If Apple wants the market to value its cash holdings, the company needs to provide more transparency on the company's cash policy. For example, how much cash does the company feel it needs to carry? Also, Apple should consider providing additional clarity on the "trigger events" that may lead to an additional distribution of cash to shareholders.
Apple is a cash generating machine - providing clarity on a sound cash policy to the market would do wonders to driving value into the company share price.
Apple and its shareholders are currently suffering through the growing pains caused by the leadership transition from Steve Jobs to Tim Cook.
While Mr. Cook has shown indications of "being his own man" with the announcement of a dividend and stock buyback in 2012, it appears the current CEO doesn't fully appreciate the extent to which market perception has shifted for Apple.
There is a palatable level of market anxiety for Apple driven by the uncertainty in the change of leadership. That uncertainty is reflected in the technical breakdown in the stock price as well as the increasing calls for a cash distribution.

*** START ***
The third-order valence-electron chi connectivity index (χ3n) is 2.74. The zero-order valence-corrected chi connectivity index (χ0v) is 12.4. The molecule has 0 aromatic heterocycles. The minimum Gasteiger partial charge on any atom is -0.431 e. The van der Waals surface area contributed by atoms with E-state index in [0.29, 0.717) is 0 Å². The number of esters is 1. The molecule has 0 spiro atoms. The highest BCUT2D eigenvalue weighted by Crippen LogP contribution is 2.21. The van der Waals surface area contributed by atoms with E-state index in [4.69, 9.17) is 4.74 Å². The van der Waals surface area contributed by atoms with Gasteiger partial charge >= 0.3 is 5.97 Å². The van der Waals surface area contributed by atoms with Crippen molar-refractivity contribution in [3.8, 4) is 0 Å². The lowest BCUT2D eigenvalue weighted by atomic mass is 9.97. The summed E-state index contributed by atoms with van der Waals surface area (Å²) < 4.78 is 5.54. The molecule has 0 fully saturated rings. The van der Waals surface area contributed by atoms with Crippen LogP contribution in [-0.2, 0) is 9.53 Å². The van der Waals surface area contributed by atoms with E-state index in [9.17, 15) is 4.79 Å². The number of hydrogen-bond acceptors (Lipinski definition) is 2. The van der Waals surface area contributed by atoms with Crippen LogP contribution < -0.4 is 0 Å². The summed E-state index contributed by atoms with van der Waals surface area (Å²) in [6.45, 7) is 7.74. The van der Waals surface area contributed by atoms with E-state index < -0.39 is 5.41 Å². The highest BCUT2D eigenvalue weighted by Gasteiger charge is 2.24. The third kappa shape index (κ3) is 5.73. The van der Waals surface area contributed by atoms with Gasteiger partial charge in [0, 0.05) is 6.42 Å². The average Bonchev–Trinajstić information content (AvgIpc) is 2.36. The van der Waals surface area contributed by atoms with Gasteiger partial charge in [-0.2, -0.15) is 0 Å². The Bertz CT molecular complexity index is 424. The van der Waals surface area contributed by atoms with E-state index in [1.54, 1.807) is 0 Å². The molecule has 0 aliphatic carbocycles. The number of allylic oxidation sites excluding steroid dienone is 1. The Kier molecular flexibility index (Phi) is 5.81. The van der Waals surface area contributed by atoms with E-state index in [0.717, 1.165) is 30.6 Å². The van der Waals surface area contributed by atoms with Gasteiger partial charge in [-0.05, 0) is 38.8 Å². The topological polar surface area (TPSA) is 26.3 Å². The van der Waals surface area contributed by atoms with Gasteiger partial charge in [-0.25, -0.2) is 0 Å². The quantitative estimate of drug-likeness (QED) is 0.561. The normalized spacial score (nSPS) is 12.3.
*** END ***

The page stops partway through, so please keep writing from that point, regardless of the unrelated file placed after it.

It is time for Mr. Cook to demonstrate leadership by addressing this uncertainty head-on. Any short term rebound in Apple stock price is likely contingent on Tim Cook's willingness to embrace company policies that are far removed from "What Steve Would Have Done".
Right now the market is communicating clearly that it doesn't trust Mr. Cook's leadership. It is time for Mr. Cook to demonstrate to all of us why the market is wrong.